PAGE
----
recently explored its eastern chains, the whole subject requires further investigation. The following is the translation:—
The name Urumtsi or Urumchi is the Dzungarian for a wood suitable for a battue. Its official name, as the central place of administration for convict settlements, is Ti-hwa-chau, but it is better known in the commercial world by the name of Hung-miau-tsz, i.e. 'red temple,' after a pagoda outside the town painted red. Urumchi is situated at the foot of a western spur of the Bogdo-ula, whose triple peak is visible some distance off, and in whose honour sacrifices are annually offered up from a hill in the immediate vicinity of the town.
Urumchi consists of two parts: the old, or commercial, situated on the right bank of the river, on the slope of the mountain; and the new or Manchu town, placed on low ground near some springs.
The climate is severe, less so, however, since it has been inhabited by a settled population. Rain falls very rarely, not oftener than once or twice a year, and some years not even that, but snow falls in quantities, and lies so thickly on the ground as sometimes to block the communications. The inhabitants supply themselves with water from the streams issuing from the mountains fed by the melting snows; and from wells, which are easily dug owing to the vertical disposition of the strata. The fields are artificially irrigated. Near the town are some hot sulphur springs.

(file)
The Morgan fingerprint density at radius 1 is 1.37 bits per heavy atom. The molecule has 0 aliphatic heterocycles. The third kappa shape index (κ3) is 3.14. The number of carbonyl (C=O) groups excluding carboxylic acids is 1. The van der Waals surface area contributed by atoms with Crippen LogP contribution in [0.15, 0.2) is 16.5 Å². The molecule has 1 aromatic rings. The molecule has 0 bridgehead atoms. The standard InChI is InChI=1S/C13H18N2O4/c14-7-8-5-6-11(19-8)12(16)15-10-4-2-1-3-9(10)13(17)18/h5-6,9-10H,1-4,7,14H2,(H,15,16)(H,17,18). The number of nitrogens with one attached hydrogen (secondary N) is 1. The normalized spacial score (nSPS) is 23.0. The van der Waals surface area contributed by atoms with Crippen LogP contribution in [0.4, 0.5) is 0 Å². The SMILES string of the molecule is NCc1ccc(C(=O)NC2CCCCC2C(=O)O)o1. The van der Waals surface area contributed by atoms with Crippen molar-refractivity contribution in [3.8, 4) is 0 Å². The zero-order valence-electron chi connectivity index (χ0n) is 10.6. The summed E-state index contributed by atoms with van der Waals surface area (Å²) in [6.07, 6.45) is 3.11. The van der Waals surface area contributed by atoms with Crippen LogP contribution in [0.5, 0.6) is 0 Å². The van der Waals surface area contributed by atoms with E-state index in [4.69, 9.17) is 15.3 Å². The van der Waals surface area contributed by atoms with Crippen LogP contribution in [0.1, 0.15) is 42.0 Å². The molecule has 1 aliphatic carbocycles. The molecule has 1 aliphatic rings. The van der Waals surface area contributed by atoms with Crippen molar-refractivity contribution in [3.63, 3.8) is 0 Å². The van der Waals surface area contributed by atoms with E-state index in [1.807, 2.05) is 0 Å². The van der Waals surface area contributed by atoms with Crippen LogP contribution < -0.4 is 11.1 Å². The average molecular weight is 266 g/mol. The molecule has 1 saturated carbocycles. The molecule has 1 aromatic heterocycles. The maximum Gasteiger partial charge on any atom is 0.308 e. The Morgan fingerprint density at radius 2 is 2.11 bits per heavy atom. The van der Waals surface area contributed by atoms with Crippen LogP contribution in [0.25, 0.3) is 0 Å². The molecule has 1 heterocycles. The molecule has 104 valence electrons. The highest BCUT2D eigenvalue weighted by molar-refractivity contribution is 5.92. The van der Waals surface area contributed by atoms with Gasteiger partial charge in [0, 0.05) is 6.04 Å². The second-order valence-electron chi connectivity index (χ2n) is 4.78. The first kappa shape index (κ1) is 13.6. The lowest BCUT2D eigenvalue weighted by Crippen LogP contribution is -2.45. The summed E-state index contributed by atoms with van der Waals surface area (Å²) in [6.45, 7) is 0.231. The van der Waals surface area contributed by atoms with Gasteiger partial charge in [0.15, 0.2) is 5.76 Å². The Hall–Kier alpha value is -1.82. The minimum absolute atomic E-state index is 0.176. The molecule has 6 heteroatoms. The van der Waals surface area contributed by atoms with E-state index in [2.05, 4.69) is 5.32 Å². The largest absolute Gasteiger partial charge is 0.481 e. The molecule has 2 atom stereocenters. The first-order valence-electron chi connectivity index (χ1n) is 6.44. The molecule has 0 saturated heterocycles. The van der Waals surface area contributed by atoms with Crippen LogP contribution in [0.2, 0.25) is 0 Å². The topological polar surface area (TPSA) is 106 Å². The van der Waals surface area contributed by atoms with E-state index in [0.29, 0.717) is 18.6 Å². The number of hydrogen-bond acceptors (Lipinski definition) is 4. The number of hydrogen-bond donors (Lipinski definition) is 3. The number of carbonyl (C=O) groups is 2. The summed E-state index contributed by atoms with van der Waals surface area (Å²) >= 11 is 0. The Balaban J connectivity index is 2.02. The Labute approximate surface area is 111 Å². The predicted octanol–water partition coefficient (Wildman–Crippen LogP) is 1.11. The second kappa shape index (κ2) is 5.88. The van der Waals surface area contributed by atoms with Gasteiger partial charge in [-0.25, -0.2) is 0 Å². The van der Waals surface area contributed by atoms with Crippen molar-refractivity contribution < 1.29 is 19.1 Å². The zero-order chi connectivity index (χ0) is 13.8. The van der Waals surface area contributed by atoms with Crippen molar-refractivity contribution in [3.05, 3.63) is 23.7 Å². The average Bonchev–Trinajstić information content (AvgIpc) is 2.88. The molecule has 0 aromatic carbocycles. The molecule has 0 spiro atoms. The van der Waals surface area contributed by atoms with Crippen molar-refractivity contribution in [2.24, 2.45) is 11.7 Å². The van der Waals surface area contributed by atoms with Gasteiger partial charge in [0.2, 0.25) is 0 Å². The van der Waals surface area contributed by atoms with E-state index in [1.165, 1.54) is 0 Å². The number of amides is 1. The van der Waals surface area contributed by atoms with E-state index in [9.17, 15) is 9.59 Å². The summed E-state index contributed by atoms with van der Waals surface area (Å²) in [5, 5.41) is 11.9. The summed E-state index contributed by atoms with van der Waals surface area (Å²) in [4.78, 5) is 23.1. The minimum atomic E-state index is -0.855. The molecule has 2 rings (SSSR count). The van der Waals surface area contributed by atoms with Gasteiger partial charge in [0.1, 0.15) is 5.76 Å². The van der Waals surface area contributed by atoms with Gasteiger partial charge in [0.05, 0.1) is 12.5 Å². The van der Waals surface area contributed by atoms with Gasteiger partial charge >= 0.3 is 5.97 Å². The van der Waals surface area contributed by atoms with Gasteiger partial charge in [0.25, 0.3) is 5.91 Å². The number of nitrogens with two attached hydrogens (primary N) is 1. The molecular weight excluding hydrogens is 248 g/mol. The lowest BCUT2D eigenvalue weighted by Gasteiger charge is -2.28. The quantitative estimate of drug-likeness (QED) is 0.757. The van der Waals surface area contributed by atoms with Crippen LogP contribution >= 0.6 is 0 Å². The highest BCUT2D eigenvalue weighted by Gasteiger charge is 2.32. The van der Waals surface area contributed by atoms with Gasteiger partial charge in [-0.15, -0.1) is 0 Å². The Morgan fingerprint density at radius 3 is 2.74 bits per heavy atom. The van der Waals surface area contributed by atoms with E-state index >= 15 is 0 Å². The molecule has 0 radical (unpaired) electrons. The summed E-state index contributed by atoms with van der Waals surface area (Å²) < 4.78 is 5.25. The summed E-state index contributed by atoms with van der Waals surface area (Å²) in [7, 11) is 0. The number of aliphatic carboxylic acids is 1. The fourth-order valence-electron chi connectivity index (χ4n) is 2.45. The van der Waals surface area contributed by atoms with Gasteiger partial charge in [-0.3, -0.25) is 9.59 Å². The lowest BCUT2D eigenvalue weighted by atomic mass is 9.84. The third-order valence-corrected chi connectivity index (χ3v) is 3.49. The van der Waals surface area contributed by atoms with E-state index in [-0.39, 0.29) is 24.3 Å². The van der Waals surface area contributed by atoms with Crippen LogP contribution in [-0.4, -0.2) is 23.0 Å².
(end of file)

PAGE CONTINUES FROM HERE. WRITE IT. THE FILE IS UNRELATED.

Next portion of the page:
The district of Urumchi extends westward along a valley watered by the streams flowing from the Thian Shan mountains and afterwards discharging into a great marsh, whence there is no outflow. This is called Veh-i-hu or Veh-i-tan, i.e. the 'reed marsh.' It is overgrown with reeds, and is several hundred li in extent from east to west, forming a barrier to the north of the district. What there is to the north of this again no one can say, for nobody ever set foot there. Popular superstition has it that this is the breeding ground of the locust, although this